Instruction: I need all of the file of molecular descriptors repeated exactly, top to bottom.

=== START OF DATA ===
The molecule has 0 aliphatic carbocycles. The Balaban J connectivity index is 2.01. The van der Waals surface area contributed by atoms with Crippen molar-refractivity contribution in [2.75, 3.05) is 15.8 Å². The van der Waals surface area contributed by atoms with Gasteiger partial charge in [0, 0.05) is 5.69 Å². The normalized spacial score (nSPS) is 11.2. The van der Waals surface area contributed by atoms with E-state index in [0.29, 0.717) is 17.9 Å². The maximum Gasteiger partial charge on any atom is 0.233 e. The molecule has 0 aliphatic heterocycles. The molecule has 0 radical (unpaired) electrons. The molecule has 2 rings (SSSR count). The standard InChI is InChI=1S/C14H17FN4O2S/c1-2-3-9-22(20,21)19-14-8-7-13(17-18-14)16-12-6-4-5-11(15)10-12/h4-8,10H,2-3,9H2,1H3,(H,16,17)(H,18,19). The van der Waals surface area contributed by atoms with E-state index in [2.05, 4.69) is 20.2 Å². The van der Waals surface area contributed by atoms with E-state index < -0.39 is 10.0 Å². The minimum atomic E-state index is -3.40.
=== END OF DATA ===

The molecule has 0 aliphatic carbocycles. The Balaban J connectivity index is 2.01. The van der Waals surface area contributed by atoms with Crippen molar-refractivity contribution in [2.75, 3.05) is 15.8 Å². The van der Waals surface area contributed by atoms with Gasteiger partial charge in [0, 0.05) is 5.69 Å². The normalized spacial score (nSPS) is 11.2. The van der Waals surface area contributed by atoms with E-state index in [0.29, 0.717) is 17.9 Å². The maximum Gasteiger partial charge on any atom is 0.233 e. The molecule has 0 aliphatic heterocycles. The molecule has 0 radical (unpaired) electrons. The molecule has 2 rings (SSSR count). The standard InChI is InChI=1S/C14H17FN4O2S/c1-2-3-9-22(20,21)19-14-8-7-13(17-18-14)16-12-6-4-5-11(15)10-12/h4-8,10H,2-3,9H2,1H3,(H,16,17)(H,18,19). The van der Waals surface area contributed by atoms with E-state index in [2.05, 4.69) is 20.2 Å². The van der Waals surface area contributed by atoms with E-state index < -0.39 is 10.0 Å². The minimum atomic E-state index is -3.40.